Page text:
Nursing diagnosis – risk for imbalanced body temperature

Risk for Imbalanced body temperature
Definition
At risk for failure to maintain body temperature within normal
range
RISK FACTORS
• RISK FOR IMBALANCED BODY TEMPERATURE
• Altered metabolic rate
• Dehydration
• Exposure to extreme hot/cold
environments
• Advanced age
• Extremes of weight
• Illness/trauma affecting
temperature regulation
• Medications causing vasoconstriction
• Inactivity/vigorous activity
ASSESSMENT FOCUS (Refer to comprehensive assessment parameters.)
• Fluid and electrolytes
• Neurocognition
EXPECTED OUTCOMES
The patient will
• Maintain body temperature of 98.6 F–99.5 F (37 C–37.5 C).
• Maintain weight within 5% of baseline.
• Maintain balanced intake and output within normal limits for age.
• Have a urine-specific gravity between 1.010 and 1.015.
SUGGESTED NOC OUTCOMES
Hydration; Medication Response; Thermoregulation
INTERVENTIONS AND RATIONALES
Determine: Assess temperature every 4 hr. Use a temperature-taking
method appropriate for age and size (rectal or axillary for an infant
or toddler, axillary or oral for a preschooler, and oral for a schoolaged
child or adult). Prolonged elevation of temperature above 104 F
(40 C) may produce dehydration and harmful central nervous system
effects.
Weigh patient every morning and record results. A decrease in
weight may indicate dehydration.
Assess the patient’s knowledge and lifestyle before teaching about
hypothermia and hyperthermia to gear the teaching plan to the
patient’s needs.
Perform: Maintain adequate fluid intake by offering small amounts
of flavored fluids at frequent intervals; record intake and output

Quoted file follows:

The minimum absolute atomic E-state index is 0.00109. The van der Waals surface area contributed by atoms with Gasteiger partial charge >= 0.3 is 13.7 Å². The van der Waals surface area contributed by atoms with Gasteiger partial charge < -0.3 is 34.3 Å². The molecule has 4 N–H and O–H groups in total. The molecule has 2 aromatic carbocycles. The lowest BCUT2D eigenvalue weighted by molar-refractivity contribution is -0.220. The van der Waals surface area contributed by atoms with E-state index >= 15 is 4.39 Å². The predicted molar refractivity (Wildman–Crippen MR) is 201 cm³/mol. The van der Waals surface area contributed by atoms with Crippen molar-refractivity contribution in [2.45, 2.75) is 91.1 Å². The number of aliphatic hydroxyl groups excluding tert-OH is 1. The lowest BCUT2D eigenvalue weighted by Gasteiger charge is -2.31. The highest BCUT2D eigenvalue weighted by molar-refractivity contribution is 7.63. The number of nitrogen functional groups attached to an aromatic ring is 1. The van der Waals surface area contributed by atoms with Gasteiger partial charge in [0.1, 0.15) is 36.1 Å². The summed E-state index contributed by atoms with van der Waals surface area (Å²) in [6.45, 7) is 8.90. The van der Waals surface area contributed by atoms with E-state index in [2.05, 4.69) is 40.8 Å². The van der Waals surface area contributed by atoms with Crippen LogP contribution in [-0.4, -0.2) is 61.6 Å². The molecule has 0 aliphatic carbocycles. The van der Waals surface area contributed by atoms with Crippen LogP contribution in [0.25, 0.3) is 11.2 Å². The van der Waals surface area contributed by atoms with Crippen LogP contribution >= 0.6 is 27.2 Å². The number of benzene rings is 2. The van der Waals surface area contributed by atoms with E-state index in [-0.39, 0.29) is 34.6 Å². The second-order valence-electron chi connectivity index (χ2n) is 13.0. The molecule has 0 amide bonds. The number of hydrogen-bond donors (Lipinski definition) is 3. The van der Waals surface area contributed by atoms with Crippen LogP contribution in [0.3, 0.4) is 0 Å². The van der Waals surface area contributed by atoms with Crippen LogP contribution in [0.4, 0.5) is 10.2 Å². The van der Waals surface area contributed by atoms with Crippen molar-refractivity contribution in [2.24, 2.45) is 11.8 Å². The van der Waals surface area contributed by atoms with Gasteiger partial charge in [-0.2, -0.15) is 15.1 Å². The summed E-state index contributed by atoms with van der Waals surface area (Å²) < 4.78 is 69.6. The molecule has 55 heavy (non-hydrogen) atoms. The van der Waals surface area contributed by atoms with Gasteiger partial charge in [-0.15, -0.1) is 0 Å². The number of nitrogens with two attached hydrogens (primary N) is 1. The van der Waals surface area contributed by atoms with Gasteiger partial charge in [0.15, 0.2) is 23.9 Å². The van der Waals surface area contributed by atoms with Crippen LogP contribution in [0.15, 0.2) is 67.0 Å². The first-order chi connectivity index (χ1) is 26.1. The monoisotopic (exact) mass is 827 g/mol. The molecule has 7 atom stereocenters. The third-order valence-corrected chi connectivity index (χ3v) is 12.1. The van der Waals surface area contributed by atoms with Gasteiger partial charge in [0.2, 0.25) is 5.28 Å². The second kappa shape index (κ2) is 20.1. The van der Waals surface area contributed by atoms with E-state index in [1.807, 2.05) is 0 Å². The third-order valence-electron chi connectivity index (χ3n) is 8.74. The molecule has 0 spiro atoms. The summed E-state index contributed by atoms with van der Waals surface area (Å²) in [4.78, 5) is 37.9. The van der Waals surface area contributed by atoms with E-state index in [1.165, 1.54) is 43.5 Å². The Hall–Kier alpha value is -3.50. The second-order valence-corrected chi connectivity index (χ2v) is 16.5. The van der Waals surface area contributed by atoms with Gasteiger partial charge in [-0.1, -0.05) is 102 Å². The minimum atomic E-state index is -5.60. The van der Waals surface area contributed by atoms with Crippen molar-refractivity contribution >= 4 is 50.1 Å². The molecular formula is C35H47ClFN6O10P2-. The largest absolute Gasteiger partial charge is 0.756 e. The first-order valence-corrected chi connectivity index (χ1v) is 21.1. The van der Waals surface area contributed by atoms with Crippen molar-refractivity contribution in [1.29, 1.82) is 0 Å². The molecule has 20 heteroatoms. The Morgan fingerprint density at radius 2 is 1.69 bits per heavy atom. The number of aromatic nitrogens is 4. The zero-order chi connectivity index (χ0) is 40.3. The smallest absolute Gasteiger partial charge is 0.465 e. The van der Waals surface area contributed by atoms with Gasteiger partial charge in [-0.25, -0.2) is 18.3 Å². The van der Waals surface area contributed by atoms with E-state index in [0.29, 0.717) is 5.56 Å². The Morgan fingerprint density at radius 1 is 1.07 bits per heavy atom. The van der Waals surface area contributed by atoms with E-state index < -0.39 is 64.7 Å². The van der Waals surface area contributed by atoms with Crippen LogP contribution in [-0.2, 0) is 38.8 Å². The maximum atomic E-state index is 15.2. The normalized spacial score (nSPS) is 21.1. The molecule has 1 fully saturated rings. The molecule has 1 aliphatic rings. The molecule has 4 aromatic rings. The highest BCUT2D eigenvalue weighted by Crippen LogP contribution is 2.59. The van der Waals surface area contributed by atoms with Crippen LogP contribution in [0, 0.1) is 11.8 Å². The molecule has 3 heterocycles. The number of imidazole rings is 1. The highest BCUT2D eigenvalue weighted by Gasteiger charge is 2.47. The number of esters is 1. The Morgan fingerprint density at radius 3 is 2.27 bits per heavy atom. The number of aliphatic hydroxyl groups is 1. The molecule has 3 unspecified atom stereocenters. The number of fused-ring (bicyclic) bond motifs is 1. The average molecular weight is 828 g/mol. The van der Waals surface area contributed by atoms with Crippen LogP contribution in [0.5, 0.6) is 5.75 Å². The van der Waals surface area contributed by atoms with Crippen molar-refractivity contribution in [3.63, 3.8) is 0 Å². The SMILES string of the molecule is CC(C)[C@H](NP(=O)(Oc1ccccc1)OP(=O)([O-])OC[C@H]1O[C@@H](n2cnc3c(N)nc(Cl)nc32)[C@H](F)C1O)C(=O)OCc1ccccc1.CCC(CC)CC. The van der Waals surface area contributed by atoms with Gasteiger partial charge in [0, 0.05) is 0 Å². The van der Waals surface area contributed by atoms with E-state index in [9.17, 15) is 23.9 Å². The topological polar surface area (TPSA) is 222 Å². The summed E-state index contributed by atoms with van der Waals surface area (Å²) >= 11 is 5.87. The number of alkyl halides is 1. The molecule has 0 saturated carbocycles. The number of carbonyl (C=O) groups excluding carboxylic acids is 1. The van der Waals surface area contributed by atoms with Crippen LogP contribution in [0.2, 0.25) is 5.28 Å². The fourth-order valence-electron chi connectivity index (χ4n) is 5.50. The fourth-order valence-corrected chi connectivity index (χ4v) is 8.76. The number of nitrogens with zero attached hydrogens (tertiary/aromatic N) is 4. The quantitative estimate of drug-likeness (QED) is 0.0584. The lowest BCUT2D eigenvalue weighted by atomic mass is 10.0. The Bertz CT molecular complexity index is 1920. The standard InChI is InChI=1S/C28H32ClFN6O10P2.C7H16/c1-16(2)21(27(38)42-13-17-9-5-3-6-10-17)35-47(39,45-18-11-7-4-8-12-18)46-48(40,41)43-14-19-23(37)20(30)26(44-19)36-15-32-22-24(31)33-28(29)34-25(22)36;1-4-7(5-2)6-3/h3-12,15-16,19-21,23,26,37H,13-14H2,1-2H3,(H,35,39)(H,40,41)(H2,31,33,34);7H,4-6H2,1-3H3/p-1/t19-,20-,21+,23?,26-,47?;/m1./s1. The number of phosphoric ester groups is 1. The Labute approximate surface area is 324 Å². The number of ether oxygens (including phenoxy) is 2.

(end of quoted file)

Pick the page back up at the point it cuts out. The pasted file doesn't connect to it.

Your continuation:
every shift. Fever increases fluid requirements by increasing the
metabolic rate. Provide high-calorie liquids, such as colas, fruit
juices, and flavored water sweetened with corn syrup, to help
prevent dehydration.
Administer antipyretics, as ordered, and monitor effectiveness.
Antipyretics act on the hypothalamus to regulate body temperature.
• Nutrition
• Respiratory function
Check and record urine-specific gravity with each voiding. Urinespecific
gravity increases with dehydration. Adequate urine output
and urine-specific gravity between 1.010 and 1.015 indicate
sufficient hydration.
Give a tepid sponge bath for increased temperature to increase
vaporization from skin and decrease body temperature.
Inform: Teach patient to dress in lightweight clothing when experiencing
elevated body temperature to allow perspiration to evaporate,
thereby releasing body heat.
Instruct the patient on the signs and symptoms of imbalanced
body temperature:
– Hypothermia: shallow respirations; slow, weak pulse; decreased
body temperature; low blood pressure; and pallor
– Hyperthermia: shivering, shaking chill; feeling hot; extreme
thirst; elevated body temperature; and high blood pressure.
Listing the signs and symptoms helps the patient learn and identify
warning signals of imbalanced body temperature. Large black
type is easier for the older patient to read.
Explain to the patient or family member why the patient needs
warm clothing in cool climates, even indoors. Suggest socks, nonslip
house shoes, and leg warmers to provide warmth to vulnerable
lower extremities, where vascular changes may cause decreased temperature
sensation.
Instruct the patient or family member to label home thermostats
with large numbers and to use black or bright contrasting colors to
indicate appropriate temperature settings. Easy-to-read labels will
help the patient maintain room temperature.
Teach the patient or his or her family members about the dangers
of too much direct sunlight on warm days to prevent overheating in
an older patient with faulty thermoreceptors.
Attend: Encourage the patient to remain active when in a cool environment
to keep warm and maintain normal metabolism.
Manage: Suggest that a friend, family member, or volunteer from a
local community organization visit the patient daily to help ensure
the patient’s safety.
SUGGESTED NIC INTERVENTIONS
Fever Treatment; Medication Management; Temperature Regulation;
Vital Signs Monitoring
Reference
Braun, C. A. (2006, September–October). Accuracy of pacifier thermometers
in young children. Pediatric Nursing, 32(5), 413–418.

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